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What to do if your pipes freeze at home, according to plumbing experts

How to prevent your pipes from freezing
How to prevent your pipes from freezing 02:08

Millions of Americans are facing frigid temperatures and winter storms – and with the cold weather may come hazards like frozen pipes. If you are in area affected by a freeze, and you find the pipes in your home have frozen, here's what to do to thaw them out.

Steps to take immediately if your pipes freeze at home.

Pipes can start to freeze when the temperature in Southern states reaches 20 degrees, according to the U.S. Department of Energy. When the water starts to freeze, the pipe could burst.

If you turn on your faucet on a cold day and only a trickle comes out, your pipes are likely frozen. This is more likely to occur in pipes against exterior walls that are close to the cold outdoors as well as where the water enters your home, through the foundation, according to American Red Cross.

The Red Cross advises you keep your faucets open as you begin the process of thawing out your frozen pipes. This way, as water is able to run through them, it will help melt the ice in the pipe.

The Department of Energy has a map that shows the likelhood of pipes freezing, depending on where you live.

How to thaw frozen water pipes

You can use common heat sources to help thaw out frozen pipes. Wrapping a heating pad around an affected pipe or using a hair dryer to blast it with hot air can help. You can also put a space heater in front of a frozen pipe, or wrap a pipe in a hot towel – but do not use open flame devices like a blowtorch, a gas heater or charcoal stove, the Red Cross advises. 

You should keep applying heat until full water pressure is restored. "Even if it gets to 25 degrees, that may be enough for it to thaw out,"said David Butler, master plumber for Milestone Home Services, told CBS News Texas. "If it does, that way [water] can start trickling through." 

This method works when you can locate a frozen pipe. However, if you can't access a frozen pipe, you may need to call a plumber.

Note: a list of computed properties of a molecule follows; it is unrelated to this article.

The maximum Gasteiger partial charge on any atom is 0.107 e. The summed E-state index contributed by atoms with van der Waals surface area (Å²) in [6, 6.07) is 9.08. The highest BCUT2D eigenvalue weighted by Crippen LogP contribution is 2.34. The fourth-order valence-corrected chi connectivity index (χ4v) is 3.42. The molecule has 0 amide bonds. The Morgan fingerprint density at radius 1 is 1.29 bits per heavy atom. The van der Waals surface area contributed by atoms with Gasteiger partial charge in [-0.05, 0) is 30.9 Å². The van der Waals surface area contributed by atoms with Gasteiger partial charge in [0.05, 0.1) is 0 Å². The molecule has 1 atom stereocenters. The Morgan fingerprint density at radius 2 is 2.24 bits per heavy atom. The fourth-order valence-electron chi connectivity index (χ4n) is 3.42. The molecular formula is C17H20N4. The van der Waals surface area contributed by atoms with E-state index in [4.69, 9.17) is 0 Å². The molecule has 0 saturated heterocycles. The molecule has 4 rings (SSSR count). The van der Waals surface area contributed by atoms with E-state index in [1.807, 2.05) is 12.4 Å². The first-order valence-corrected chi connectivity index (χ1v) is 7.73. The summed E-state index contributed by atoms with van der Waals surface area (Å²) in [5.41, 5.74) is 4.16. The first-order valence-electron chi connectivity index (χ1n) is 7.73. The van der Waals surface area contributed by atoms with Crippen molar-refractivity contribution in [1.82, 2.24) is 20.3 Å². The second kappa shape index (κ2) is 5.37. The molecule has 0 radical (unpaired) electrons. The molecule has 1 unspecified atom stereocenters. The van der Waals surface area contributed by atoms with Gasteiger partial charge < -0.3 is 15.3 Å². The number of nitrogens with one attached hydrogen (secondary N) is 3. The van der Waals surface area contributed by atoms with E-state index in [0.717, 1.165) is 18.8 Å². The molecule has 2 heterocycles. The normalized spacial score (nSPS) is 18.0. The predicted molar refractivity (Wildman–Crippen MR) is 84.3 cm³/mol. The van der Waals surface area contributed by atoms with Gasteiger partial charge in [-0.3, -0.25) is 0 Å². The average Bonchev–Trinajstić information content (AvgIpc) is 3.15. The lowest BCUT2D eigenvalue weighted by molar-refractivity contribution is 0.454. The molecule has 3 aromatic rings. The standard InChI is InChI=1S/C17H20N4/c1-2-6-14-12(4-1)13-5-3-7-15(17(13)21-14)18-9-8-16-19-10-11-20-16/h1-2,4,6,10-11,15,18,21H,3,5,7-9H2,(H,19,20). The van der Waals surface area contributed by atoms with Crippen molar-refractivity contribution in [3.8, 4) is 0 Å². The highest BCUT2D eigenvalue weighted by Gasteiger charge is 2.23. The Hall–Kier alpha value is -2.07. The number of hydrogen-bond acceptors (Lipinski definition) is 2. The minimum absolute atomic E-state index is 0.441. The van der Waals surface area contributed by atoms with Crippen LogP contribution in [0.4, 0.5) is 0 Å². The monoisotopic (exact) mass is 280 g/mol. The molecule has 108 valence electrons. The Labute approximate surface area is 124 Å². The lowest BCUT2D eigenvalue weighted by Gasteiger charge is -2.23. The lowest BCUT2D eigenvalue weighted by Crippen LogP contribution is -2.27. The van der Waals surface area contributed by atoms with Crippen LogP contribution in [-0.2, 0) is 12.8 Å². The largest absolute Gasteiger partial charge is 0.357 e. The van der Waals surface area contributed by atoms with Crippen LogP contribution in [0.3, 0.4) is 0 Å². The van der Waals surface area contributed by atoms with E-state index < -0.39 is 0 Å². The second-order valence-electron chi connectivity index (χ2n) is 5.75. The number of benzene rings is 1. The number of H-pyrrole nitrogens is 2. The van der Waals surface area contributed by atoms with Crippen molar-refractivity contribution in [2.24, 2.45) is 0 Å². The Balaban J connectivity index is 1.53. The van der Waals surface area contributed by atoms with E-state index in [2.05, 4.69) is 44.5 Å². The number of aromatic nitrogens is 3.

Another way to slowly thaw pipes is to let the heat of your home warm them, the CDC says. You may need to open cabinets under kitchen and bathroom sinks to help expose the pipes to the heat of your home. 

"Make sure and clean the cabinet completely out, nothing under there that can be flammable, and keep it at least two feet away from any combustibles," Butler said.

If you run into an emergency situation where you can't get water or a plumber, the CDC says snow water can be used as a water source. Just boil it for at least a minute, which will kill most germs. This method, however, won't get rid of chemicals that could be in the snow.

How to prevent your pipes from freezing again

If you know you are going to be hit with freezing temperatures, allowing a trickle of water to run through your faucets may help prevent pipes from freezing, according to the Red Cross. 

Keeping your home warm – both day and night – and opening cabinets to expose pipes to the warm air will also help. You may have a higher heating bill, but a burst pipe might be even more expensive, the Red Cross says. "Better waste the water than have the water damage from a frozen pipe," Butler said. 

If you're going to be away from home during cold weather, keep your thermostat at no lower than 55 degrees. 

Pipes near exterior areas – like those in your garage or attic – are more likely to freeze. Make sure your garage door is closed and add insulation. Both hot and cold water pipes should be insulated, the Red Cross says. 

"You can get pipe insulation at a home store. You can do this type of work yourself," Jeff Strom of Mr. Rooter Plumbing, told CBS Minnesota

Other outdoor water sources, like hose bibs, swimming pool supply lines and water sprinkler lines can also be at risk of freezing. A Pittsburgh-area plumber told KDKA you should make sure your hose bib is turned off and that the hose valve located inside your home is also off.

The CDC also urges people to heat their homes safely. If the power goes out, using the stove for heat is not safe. Instead, try fireplaces, portable heaters and bulking up the blankets. 

If your pipe does burst, the Red Cross advises turning off your water at the main valve and calling a plumber. 

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